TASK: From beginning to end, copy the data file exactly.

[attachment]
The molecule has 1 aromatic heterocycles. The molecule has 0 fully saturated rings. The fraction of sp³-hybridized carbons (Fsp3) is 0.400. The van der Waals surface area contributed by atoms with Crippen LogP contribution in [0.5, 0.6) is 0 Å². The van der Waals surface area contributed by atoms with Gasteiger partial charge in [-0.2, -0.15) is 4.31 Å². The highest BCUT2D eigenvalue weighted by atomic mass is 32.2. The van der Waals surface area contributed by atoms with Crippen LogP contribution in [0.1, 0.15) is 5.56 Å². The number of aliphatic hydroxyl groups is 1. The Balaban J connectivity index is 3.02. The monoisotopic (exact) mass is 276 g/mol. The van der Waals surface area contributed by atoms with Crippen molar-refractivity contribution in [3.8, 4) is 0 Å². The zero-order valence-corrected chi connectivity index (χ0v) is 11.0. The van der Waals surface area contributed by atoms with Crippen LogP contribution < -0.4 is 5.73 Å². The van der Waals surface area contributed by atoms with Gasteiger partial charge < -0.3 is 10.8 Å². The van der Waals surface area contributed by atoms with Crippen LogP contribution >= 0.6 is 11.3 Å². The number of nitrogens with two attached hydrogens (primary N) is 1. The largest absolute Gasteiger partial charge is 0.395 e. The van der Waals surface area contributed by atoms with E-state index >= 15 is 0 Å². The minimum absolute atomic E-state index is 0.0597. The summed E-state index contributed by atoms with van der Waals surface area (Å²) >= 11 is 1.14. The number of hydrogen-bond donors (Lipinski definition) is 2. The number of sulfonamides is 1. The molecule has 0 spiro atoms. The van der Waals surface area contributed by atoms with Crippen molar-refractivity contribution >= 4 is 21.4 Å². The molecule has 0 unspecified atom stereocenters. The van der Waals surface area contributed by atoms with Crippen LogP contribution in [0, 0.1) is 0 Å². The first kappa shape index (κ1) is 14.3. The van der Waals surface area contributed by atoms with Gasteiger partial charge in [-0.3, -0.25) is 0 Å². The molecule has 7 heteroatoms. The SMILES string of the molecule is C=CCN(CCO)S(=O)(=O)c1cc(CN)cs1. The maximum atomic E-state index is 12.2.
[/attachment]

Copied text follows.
The molecule has 1 aromatic heterocycles. The molecule has 0 fully saturated rings. The fraction of sp³-hybridized carbons (Fsp3) is 0.400. The van der Waals surface area contributed by atoms with Crippen LogP contribution in [0.5, 0.6) is 0 Å². The van der Waals surface area contributed by atoms with Gasteiger partial charge in [-0.2, -0.15) is 4.31 Å². The highest BCUT2D eigenvalue weighted by atomic mass is 32.2. The van der Waals surface area contributed by atoms with Crippen LogP contribution in [0.1, 0.15) is 5.56 Å². The number of aliphatic hydroxyl groups is 1. The Balaban J connectivity index is 3.02. The monoisotopic (exact) mass is 276 g/mol. The van der Waals surface area contributed by atoms with Crippen molar-refractivity contribution in [3.8, 4) is 0 Å². The zero-order valence-corrected chi connectivity index (χ0v) is 11.0. The van der Waals surface area contributed by atoms with Crippen LogP contribution < -0.4 is 5.73 Å². The van der Waals surface area contributed by atoms with Gasteiger partial charge < -0.3 is 10.8 Å². The van der Waals surface area contributed by atoms with Crippen LogP contribution >= 0.6 is 11.3 Å². The number of nitrogens with two attached hydrogens (primary N) is 1. The largest absolute Gasteiger partial charge is 0.395 e. The van der Waals surface area contributed by atoms with E-state index >= 15 is 0 Å². The minimum absolute atomic E-state index is 0.0597. The summed E-state index contributed by atoms with van der Waals surface area (Å²) >= 11 is 1.14. The number of hydrogen-bond donors (Lipinski definition) is 2. The number of sulfonamides is 1. The molecule has 0 spiro atoms. The van der Waals surface area contributed by atoms with Crippen molar-refractivity contribution >= 4 is 21.4 Å². The molecule has 0 unspecified atom stereocenters. The van der Waals surface area contributed by atoms with Crippen LogP contribution in [0, 0.1) is 0 Å². The first kappa shape index (κ1) is 14.3. The van der Waals surface area contributed by atoms with Gasteiger partial charge in [-0.3, -0.25) is 0 Å². The molecule has 7 heteroatoms. The SMILES string of the molecule is C=CCN(CCO)S(=O)(=O)c1cc(CN)cs1. The maximum atomic E-state index is 12.2.